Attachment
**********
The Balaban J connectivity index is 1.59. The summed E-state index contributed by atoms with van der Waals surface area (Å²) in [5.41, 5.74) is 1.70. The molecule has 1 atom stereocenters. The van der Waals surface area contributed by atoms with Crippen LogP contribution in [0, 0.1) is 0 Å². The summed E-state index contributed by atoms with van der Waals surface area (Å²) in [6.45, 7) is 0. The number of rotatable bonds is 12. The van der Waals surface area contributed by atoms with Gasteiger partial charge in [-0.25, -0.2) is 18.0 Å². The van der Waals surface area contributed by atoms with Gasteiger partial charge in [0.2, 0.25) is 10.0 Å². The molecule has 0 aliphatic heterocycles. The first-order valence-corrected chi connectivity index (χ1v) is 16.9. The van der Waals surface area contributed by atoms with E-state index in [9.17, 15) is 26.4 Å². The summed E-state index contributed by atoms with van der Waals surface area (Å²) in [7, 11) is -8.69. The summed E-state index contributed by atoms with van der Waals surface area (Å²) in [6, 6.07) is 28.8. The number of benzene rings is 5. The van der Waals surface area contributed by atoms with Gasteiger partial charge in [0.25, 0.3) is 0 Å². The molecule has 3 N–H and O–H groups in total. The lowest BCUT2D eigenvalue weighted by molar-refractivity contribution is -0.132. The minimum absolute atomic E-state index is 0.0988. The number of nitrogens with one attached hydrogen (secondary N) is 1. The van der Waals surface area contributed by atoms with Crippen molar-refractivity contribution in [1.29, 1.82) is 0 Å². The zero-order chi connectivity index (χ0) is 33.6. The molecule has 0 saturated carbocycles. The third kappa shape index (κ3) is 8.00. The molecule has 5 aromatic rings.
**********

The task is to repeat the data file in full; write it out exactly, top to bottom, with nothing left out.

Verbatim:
The Balaban J connectivity index is 1.59. The summed E-state index contributed by atoms with van der Waals surface area (Å²) in [5.41, 5.74) is 1.70. The molecule has 1 atom stereocenters. The van der Waals surface area contributed by atoms with Crippen LogP contribution in [0, 0.1) is 0 Å². The summed E-state index contributed by atoms with van der Waals surface area (Å²) in [6.45, 7) is 0. The number of rotatable bonds is 12. The van der Waals surface area contributed by atoms with Gasteiger partial charge in [-0.25, -0.2) is 18.0 Å². The van der Waals surface area contributed by atoms with Gasteiger partial charge in [0.2, 0.25) is 10.0 Å². The molecule has 0 aliphatic heterocycles. The first-order valence-corrected chi connectivity index (χ1v) is 16.9. The van der Waals surface area contributed by atoms with E-state index in [9.17, 15) is 26.4 Å². The summed E-state index contributed by atoms with van der Waals surface area (Å²) in [7, 11) is -8.69. The summed E-state index contributed by atoms with van der Waals surface area (Å²) in [6, 6.07) is 28.8. The number of benzene rings is 5. The van der Waals surface area contributed by atoms with Gasteiger partial charge in [0.25, 0.3) is 0 Å². The molecule has 3 N–H and O–H groups in total. The lowest BCUT2D eigenvalue weighted by molar-refractivity contribution is -0.132. The minimum absolute atomic E-state index is 0.0988. The number of nitrogens with one attached hydrogen (secondary N) is 1. The van der Waals surface area contributed by atoms with Crippen molar-refractivity contribution in [1.29, 1.82) is 0 Å². The zero-order chi connectivity index (χ0) is 33.6. The molecule has 0 saturated carbocycles. The third kappa shape index (κ3) is 8.00. The molecule has 5 aromatic rings.